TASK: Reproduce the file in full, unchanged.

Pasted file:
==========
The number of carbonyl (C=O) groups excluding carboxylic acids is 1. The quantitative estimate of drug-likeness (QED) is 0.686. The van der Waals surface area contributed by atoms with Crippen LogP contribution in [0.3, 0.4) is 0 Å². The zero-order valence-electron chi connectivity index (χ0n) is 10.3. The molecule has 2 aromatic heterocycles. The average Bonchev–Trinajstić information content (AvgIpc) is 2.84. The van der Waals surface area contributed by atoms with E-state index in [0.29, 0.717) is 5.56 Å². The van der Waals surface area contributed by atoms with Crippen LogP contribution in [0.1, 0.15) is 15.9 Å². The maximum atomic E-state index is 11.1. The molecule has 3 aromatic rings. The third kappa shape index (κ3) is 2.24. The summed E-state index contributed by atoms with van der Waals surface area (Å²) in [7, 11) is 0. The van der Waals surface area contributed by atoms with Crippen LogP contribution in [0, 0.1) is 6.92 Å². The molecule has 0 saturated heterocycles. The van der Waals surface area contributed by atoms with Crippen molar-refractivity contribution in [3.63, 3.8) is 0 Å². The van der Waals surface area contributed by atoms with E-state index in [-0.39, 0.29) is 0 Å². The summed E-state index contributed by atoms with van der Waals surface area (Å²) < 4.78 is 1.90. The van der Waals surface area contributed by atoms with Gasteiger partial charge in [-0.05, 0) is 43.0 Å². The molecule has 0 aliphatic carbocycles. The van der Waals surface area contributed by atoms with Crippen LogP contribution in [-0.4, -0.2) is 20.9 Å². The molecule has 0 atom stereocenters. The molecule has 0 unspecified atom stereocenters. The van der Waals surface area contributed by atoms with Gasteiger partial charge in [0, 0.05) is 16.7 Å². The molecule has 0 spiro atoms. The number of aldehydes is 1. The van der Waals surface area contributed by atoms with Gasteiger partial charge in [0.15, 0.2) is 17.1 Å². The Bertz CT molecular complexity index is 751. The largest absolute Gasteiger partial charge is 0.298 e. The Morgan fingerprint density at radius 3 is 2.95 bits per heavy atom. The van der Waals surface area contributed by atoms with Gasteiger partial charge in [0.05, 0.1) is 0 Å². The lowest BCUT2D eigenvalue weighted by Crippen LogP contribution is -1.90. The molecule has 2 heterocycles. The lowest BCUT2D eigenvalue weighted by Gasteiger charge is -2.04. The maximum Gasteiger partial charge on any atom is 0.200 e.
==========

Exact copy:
The number of carbonyl (C=O) groups excluding carboxylic acids is 1. The quantitative estimate of drug-likeness (QED) is 0.686. The van der Waals surface area contributed by atoms with Crippen LogP contribution in [0.3, 0.4) is 0 Å². The zero-order valence-electron chi connectivity index (χ0n) is 10.3. The molecule has 2 aromatic heterocycles. The average Bonchev–Trinajstić information content (AvgIpc) is 2.84. The van der Waals surface area contributed by atoms with E-state index in [0.29, 0.717) is 5.56 Å². The van der Waals surface area contributed by atoms with Crippen LogP contribution in [0.1, 0.15) is 15.9 Å². The maximum atomic E-state index is 11.1. The molecule has 3 aromatic rings. The third kappa shape index (κ3) is 2.24. The summed E-state index contributed by atoms with van der Waals surface area (Å²) in [7, 11) is 0. The van der Waals surface area contributed by atoms with Crippen LogP contribution in [0, 0.1) is 6.92 Å². The molecule has 0 saturated heterocycles. The van der Waals surface area contributed by atoms with Crippen molar-refractivity contribution in [3.63, 3.8) is 0 Å². The van der Waals surface area contributed by atoms with E-state index in [-0.39, 0.29) is 0 Å². The summed E-state index contributed by atoms with van der Waals surface area (Å²) < 4.78 is 1.90. The van der Waals surface area contributed by atoms with Gasteiger partial charge in [-0.05, 0) is 43.0 Å². The molecule has 0 aliphatic carbocycles. The van der Waals surface area contributed by atoms with Crippen LogP contribution in [-0.4, -0.2) is 20.9 Å². The molecule has 0 atom stereocenters. The molecule has 0 unspecified atom stereocenters. The van der Waals surface area contributed by atoms with Gasteiger partial charge in [0, 0.05) is 16.7 Å². The molecule has 0 spiro atoms. The number of aldehydes is 1. The van der Waals surface area contributed by atoms with Gasteiger partial charge in [0.15, 0.2) is 17.1 Å². The Bertz CT molecular complexity index is 751. The largest absolute Gasteiger partial charge is 0.298 e. The Morgan fingerprint density at radius 3 is 2.95 bits per heavy atom. The van der Waals surface area contributed by atoms with Gasteiger partial charge in [0.05, 0.1) is 0 Å². The lowest BCUT2D eigenvalue weighted by Crippen LogP contribution is -1.90. The molecule has 2 heterocycles. The lowest BCUT2D eigenvalue weighted by Gasteiger charge is -2.04. The maximum Gasteiger partial charge on any atom is 0.200 e.